California Court Upholds Warrantless Blood Test

September 28, 2014

In the last year courts have reviewed a litany of DUI cases in Kern County challenging the legality of blood tests done without a warrant or consent in drunk driving cases. This appeals court case is one of the decisions dealing with this very hot topic

Without obtaining a warrant, police Officer Olsen asked a nurse to draw blood from Youn, who had been taken to the hospital after causing an injury traffic accident. Blood tests revealed the presence of methamphetamine and cannabis. Youn’s motion to suppress the blood test evidence was denied and he pled no contest to driving under the influence causing injury (Veh. Code, § 23153, subd. (a)) as well as a drug misdemeanor (Health & Saf. Code, § 11550, subd. (a)). He appealed. Held: Affirmed. Warrantless searches are per se unreasonable under the Fourth Amendment unless an exception, such as exigent circumstances, applies. When Youn’s blood was drawn in October 2011, California cases uniformly interpreted Schmerber v. California (1966) 384 U.S. 757, to allow warrantless blood draws in DUI cases based on the rate of dissipation of intoxicants in the bloodstream, creating an exigent circumstance. In Missouri v. McNeely (2013) 133 S.Ct. 1552, the United States Supreme Court repudiated the California interpretation of Schmerber, finding the natural dissipation rate of intoxicants did not categorically support a finding of exigency sufficient to allow a warrantless blood test. Rather, a totality of the circumstances test must be applied. Although Youn’s case is governed by McNeely, suppression of the blood test results was not required because Officer Olsen acted in “objectively reasonable reliance” on then-binding California cases interpreting Schmerber. CCAP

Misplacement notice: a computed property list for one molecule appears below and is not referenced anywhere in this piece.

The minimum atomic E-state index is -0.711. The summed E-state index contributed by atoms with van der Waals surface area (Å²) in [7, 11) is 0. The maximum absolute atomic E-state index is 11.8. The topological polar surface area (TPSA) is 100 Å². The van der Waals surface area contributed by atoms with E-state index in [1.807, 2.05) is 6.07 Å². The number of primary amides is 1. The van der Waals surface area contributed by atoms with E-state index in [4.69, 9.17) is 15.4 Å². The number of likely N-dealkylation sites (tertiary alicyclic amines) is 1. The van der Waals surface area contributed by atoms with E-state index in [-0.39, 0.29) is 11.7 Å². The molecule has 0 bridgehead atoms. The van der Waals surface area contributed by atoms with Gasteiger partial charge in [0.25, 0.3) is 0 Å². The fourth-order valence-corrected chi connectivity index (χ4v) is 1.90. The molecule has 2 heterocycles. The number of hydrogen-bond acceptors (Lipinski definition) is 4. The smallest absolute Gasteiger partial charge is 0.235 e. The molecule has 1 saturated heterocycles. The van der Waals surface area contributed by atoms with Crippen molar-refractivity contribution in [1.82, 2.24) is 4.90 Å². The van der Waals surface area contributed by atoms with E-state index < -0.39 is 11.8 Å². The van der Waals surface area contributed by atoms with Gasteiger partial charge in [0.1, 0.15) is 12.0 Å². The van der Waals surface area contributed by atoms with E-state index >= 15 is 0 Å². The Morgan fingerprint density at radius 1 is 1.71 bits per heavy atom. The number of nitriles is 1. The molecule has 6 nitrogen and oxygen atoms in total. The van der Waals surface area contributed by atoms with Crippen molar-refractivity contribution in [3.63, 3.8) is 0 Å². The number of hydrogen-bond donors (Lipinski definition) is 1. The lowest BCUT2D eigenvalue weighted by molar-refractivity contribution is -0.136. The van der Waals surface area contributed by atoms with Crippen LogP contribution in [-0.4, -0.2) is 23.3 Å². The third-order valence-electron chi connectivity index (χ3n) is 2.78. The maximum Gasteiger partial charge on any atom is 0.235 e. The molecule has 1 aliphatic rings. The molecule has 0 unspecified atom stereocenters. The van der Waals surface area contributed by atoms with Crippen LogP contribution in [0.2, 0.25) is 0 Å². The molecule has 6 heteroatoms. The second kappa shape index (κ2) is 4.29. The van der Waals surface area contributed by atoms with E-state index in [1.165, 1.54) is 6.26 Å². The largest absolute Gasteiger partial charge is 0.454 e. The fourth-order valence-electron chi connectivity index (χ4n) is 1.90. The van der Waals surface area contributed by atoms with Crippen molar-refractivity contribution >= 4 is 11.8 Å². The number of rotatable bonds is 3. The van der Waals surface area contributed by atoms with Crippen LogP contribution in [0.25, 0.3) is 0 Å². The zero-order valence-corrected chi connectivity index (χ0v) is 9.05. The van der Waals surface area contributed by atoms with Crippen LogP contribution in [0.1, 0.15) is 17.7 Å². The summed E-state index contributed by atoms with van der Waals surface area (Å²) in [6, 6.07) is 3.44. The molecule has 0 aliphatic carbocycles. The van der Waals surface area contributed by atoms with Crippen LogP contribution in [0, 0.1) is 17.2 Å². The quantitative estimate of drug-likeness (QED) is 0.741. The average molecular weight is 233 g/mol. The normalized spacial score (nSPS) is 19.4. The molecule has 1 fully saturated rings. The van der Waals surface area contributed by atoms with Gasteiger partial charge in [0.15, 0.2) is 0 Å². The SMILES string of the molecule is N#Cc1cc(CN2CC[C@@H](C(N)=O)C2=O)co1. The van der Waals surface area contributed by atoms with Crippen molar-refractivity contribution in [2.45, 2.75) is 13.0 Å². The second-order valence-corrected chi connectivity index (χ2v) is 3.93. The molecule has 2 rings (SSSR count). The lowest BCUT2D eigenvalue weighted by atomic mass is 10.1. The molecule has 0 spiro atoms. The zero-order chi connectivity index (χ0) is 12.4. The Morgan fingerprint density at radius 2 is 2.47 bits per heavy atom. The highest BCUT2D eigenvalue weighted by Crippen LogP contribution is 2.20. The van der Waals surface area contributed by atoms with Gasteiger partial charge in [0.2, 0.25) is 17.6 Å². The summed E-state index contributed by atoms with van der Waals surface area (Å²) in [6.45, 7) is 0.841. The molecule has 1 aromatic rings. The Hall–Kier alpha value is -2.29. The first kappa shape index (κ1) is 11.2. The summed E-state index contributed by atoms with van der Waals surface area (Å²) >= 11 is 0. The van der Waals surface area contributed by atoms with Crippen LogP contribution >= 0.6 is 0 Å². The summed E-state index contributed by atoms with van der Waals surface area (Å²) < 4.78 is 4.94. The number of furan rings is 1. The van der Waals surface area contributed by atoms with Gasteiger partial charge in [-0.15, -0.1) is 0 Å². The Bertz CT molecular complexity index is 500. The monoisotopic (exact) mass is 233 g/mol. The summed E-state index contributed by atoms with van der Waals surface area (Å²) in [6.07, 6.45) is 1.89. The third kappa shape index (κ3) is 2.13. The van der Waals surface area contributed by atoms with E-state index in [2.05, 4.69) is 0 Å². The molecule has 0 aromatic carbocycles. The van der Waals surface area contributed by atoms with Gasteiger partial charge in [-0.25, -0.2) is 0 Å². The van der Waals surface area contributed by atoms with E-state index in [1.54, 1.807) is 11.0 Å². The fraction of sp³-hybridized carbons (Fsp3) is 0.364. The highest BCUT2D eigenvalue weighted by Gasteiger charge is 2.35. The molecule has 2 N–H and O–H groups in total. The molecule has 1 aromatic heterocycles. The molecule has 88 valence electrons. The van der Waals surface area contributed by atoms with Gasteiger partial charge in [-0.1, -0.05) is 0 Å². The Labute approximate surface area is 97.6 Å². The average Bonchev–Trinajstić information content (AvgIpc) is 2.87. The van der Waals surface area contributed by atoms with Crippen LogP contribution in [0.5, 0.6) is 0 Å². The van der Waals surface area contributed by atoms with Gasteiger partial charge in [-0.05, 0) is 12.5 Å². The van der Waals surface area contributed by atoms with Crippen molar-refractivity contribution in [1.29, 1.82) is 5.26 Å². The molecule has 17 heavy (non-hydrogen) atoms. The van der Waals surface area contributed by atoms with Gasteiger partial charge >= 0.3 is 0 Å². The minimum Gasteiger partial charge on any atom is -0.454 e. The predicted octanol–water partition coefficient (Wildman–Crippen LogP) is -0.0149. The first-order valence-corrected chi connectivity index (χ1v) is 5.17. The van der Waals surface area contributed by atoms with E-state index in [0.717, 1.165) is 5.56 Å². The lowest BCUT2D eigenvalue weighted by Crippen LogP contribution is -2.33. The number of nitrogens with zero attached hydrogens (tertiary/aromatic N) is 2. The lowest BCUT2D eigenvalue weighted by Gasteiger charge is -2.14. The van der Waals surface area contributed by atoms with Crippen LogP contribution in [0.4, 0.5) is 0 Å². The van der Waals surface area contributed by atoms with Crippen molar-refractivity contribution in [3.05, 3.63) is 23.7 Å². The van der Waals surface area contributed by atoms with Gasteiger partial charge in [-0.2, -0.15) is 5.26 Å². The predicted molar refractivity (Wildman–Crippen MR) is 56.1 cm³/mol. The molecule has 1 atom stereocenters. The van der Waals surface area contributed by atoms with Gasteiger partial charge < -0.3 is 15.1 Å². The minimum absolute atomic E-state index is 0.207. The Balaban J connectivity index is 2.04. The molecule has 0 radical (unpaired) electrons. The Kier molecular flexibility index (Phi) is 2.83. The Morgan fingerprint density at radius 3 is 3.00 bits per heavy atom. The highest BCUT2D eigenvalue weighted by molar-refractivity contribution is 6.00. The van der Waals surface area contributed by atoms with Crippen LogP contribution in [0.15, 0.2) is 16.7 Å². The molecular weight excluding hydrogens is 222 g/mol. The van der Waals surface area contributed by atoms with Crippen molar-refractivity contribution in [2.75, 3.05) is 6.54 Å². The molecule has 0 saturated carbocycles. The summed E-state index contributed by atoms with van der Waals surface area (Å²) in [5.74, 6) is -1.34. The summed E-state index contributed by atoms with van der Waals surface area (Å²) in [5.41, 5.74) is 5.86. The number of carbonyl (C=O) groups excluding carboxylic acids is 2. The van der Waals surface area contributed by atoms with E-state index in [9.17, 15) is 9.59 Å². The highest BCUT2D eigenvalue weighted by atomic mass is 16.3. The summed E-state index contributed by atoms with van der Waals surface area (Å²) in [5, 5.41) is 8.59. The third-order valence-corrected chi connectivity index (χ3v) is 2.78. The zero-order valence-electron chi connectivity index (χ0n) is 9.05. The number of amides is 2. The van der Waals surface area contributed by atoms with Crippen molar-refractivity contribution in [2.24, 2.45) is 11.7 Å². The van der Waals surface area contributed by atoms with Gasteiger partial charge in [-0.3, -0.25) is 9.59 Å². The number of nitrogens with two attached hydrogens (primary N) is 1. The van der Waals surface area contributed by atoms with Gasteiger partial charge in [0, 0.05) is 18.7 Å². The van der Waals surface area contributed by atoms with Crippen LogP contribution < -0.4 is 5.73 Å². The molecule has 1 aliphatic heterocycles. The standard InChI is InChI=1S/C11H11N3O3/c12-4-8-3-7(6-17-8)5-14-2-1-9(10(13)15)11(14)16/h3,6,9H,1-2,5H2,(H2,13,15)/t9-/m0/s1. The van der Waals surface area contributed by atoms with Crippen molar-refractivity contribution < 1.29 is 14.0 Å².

According to one Kern County Attorney, this is case represents one o9f many opinions that show the Courts will go to great lengths to uphold a serious DUI case, particularly when the facts show injury was caused.

I Missed My Court Date, What Now?

September 20, 2014


Many people traveling through kern county get tickets or citations to appear in court for various offenses such as DUI, speeding ticket or other criminal matters.  It is common for the officer to simply “cite and release” the offender to appear on some future date for arraignment.  But what happens if the person blows the court date and doesn’t show up, either intentionally or inadvertently?

The answer depends on the type of case.  If the offense was for a misdemeanor or felony criminal case then he or she will need to appear and have the warrant recalled or hire a lawyer to file a motion to recall the bench warrant and set a new court date.  This can be done either through the court clerks office or the sheriffs department.  The warrant issued will typically be high in nature, in many cases 25,000 or more, the purpose of which is to ensure the scofflaw will be located and picked up and brought to court rather than again cited and released.